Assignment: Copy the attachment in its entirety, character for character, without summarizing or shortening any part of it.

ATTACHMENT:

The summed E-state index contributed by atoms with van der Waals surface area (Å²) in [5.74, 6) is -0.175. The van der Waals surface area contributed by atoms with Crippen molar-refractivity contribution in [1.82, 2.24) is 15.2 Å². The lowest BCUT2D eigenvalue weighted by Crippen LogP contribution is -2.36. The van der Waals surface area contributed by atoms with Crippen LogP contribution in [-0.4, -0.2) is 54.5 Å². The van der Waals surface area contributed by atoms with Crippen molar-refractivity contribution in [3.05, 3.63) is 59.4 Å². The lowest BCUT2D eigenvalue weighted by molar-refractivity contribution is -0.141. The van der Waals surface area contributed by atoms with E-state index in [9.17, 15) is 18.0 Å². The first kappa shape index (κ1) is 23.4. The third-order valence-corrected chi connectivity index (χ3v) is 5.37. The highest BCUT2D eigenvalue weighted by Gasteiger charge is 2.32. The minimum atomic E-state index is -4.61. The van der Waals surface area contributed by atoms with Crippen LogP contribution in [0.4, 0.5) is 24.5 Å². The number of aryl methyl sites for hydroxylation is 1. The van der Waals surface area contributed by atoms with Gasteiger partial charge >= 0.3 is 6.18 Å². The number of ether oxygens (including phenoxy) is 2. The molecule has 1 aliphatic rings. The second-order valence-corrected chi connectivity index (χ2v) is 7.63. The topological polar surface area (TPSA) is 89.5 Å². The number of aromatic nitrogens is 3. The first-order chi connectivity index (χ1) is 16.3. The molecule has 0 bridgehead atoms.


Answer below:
The summed E-state index contributed by atoms with van der Waals surface area (Å²) in [5.74, 6) is -0.175. The van der Waals surface area contributed by atoms with Crippen molar-refractivity contribution in [1.82, 2.24) is 15.2 Å². The lowest BCUT2D eigenvalue weighted by Crippen LogP contribution is -2.36. The van der Waals surface area contributed by atoms with Crippen LogP contribution in [-0.4, -0.2) is 54.5 Å². The van der Waals surface area contributed by atoms with Crippen molar-refractivity contribution in [3.05, 3.63) is 59.4 Å². The lowest BCUT2D eigenvalue weighted by molar-refractivity contribution is -0.141. The van der Waals surface area contributed by atoms with E-state index in [9.17, 15) is 18.0 Å². The first kappa shape index (κ1) is 23.4. The third-order valence-corrected chi connectivity index (χ3v) is 5.37. The highest BCUT2D eigenvalue weighted by Gasteiger charge is 2.32. The minimum atomic E-state index is -4.61. The van der Waals surface area contributed by atoms with Crippen LogP contribution in [0.4, 0.5) is 24.5 Å². The number of aryl methyl sites for hydroxylation is 1. The van der Waals surface area contributed by atoms with Gasteiger partial charge >= 0.3 is 6.18 Å². The number of ether oxygens (including phenoxy) is 2. The molecule has 1 aliphatic rings. The second-order valence-corrected chi connectivity index (χ2v) is 7.63. The topological polar surface area (TPSA) is 89.5 Å². The number of aromatic nitrogens is 3. The first-order chi connectivity index (χ1) is 16.3. The molecule has 0 bridgehead atoms.